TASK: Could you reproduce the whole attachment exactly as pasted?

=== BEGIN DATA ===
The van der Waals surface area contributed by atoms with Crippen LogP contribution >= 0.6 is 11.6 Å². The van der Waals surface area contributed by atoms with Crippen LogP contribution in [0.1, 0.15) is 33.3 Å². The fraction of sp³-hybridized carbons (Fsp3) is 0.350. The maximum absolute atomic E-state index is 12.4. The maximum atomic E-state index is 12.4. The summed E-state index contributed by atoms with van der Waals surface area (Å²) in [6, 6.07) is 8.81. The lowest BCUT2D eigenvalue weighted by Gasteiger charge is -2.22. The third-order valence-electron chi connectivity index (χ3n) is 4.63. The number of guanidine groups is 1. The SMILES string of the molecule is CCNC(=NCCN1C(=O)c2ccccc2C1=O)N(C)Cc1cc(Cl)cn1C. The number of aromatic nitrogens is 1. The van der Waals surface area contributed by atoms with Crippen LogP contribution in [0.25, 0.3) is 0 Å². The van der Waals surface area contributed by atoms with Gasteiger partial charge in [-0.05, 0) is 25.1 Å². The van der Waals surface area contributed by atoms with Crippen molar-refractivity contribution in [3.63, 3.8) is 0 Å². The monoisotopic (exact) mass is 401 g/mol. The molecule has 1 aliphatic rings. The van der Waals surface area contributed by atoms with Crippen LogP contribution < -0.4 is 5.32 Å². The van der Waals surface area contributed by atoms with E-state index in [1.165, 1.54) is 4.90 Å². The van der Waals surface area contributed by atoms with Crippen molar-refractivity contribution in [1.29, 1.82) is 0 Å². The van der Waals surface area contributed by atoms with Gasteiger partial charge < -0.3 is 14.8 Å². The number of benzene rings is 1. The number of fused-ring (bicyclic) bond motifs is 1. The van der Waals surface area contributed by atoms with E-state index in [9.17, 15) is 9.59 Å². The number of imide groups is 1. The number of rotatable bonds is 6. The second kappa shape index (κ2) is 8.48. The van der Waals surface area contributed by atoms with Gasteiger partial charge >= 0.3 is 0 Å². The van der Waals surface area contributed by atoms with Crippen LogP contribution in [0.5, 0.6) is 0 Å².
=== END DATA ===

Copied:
The van der Waals surface area contributed by atoms with Crippen LogP contribution >= 0.6 is 11.6 Å². The van der Waals surface area contributed by atoms with Crippen LogP contribution in [0.1, 0.15) is 33.3 Å². The fraction of sp³-hybridized carbons (Fsp3) is 0.350. The maximum absolute atomic E-state index is 12.4. The maximum atomic E-state index is 12.4. The summed E-state index contributed by atoms with van der Waals surface area (Å²) in [6, 6.07) is 8.81. The lowest BCUT2D eigenvalue weighted by Gasteiger charge is -2.22. The third-order valence-electron chi connectivity index (χ3n) is 4.63. The number of guanidine groups is 1. The SMILES string of the molecule is CCNC(=NCCN1C(=O)c2ccccc2C1=O)N(C)Cc1cc(Cl)cn1C. The number of aromatic nitrogens is 1. The van der Waals surface area contributed by atoms with Crippen LogP contribution in [0.25, 0.3) is 0 Å². The van der Waals surface area contributed by atoms with Gasteiger partial charge in [-0.05, 0) is 25.1 Å². The van der Waals surface area contributed by atoms with Crippen molar-refractivity contribution in [3.63, 3.8) is 0 Å². The monoisotopic (exact) mass is 401 g/mol. The molecule has 1 aliphatic rings. The van der Waals surface area contributed by atoms with Crippen LogP contribution < -0.4 is 5.32 Å². The van der Waals surface area contributed by atoms with E-state index in [1.165, 1.54) is 4.90 Å². The van der Waals surface area contributed by atoms with Crippen molar-refractivity contribution in [1.29, 1.82) is 0 Å². The van der Waals surface area contributed by atoms with Gasteiger partial charge < -0.3 is 14.8 Å². The number of benzene rings is 1. The number of fused-ring (bicyclic) bond motifs is 1. The van der Waals surface area contributed by atoms with E-state index in [9.17, 15) is 9.59 Å². The number of imide groups is 1. The number of rotatable bonds is 6. The second kappa shape index (κ2) is 8.48. The van der Waals surface area contributed by atoms with Gasteiger partial charge >= 0.3 is 0 Å². The van der Waals surface area contributed by atoms with Crippen LogP contribution in [0.5, 0.6) is 0 Å².